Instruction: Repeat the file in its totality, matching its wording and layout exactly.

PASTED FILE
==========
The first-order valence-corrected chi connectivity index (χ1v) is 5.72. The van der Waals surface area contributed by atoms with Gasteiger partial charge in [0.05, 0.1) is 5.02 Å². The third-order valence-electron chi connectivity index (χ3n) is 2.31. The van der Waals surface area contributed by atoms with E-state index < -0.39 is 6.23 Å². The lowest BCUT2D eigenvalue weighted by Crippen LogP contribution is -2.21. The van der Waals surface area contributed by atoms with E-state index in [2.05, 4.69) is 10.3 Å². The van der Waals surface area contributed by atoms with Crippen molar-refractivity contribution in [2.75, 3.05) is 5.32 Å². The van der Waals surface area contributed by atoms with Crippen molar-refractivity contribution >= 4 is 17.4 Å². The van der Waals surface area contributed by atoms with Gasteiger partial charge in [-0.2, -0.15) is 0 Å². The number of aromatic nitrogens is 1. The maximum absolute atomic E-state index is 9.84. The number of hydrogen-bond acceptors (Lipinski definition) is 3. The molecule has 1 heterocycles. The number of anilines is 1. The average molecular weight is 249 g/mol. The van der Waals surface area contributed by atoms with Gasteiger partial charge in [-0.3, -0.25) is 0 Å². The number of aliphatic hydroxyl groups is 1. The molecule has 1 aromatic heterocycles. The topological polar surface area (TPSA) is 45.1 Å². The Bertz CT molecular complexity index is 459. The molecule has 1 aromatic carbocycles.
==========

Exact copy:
The first-order valence-corrected chi connectivity index (χ1v) is 5.72. The van der Waals surface area contributed by atoms with Gasteiger partial charge in [0.05, 0.1) is 5.02 Å². The third-order valence-electron chi connectivity index (χ3n) is 2.31. The van der Waals surface area contributed by atoms with E-state index < -0.39 is 6.23 Å². The lowest BCUT2D eigenvalue weighted by Crippen LogP contribution is -2.21. The van der Waals surface area contributed by atoms with E-state index in [2.05, 4.69) is 10.3 Å². The van der Waals surface area contributed by atoms with Crippen molar-refractivity contribution in [2.75, 3.05) is 5.32 Å². The van der Waals surface area contributed by atoms with Crippen molar-refractivity contribution >= 4 is 17.4 Å². The van der Waals surface area contributed by atoms with Gasteiger partial charge in [-0.2, -0.15) is 0 Å². The number of aromatic nitrogens is 1. The maximum absolute atomic E-state index is 9.84. The number of hydrogen-bond acceptors (Lipinski definition) is 3. The molecule has 1 heterocycles. The number of anilines is 1. The average molecular weight is 249 g/mol. The van der Waals surface area contributed by atoms with Gasteiger partial charge in [-0.3, -0.25) is 0 Å². The number of aliphatic hydroxyl groups is 1. The molecule has 1 aromatic heterocycles. The topological polar surface area (TPSA) is 45.1 Å². The Bertz CT molecular complexity index is 459. The molecule has 1 aromatic carbocycles.